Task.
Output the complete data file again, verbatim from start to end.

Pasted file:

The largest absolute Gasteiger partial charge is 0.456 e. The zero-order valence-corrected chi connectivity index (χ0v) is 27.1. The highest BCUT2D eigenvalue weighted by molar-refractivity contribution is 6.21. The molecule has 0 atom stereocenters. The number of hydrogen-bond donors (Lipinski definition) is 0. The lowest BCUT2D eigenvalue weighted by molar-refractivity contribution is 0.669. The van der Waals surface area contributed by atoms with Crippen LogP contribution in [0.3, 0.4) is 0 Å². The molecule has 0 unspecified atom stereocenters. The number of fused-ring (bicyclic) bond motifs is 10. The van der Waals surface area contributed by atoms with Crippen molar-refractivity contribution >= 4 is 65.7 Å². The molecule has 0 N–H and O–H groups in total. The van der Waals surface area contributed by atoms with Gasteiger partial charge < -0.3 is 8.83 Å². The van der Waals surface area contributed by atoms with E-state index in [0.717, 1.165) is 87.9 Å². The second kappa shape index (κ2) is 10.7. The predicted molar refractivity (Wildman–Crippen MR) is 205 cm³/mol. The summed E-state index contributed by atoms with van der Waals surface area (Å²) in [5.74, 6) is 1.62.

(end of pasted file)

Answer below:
The largest absolute Gasteiger partial charge is 0.456 e. The zero-order valence-corrected chi connectivity index (χ0v) is 27.1. The highest BCUT2D eigenvalue weighted by molar-refractivity contribution is 6.21. The molecule has 0 atom stereocenters. The number of hydrogen-bond donors (Lipinski definition) is 0. The lowest BCUT2D eigenvalue weighted by molar-refractivity contribution is 0.669. The van der Waals surface area contributed by atoms with Crippen LogP contribution in [0.3, 0.4) is 0 Å². The molecule has 0 unspecified atom stereocenters. The number of fused-ring (bicyclic) bond motifs is 10. The van der Waals surface area contributed by atoms with Crippen molar-refractivity contribution >= 4 is 65.7 Å². The molecule has 0 N–H and O–H groups in total. The van der Waals surface area contributed by atoms with Gasteiger partial charge < -0.3 is 8.83 Å². The van der Waals surface area contributed by atoms with E-state index in [0.717, 1.165) is 87.9 Å². The second kappa shape index (κ2) is 10.7. The predicted molar refractivity (Wildman–Crippen MR) is 205 cm³/mol. The summed E-state index contributed by atoms with van der Waals surface area (Å²) in [5.74, 6) is 1.62.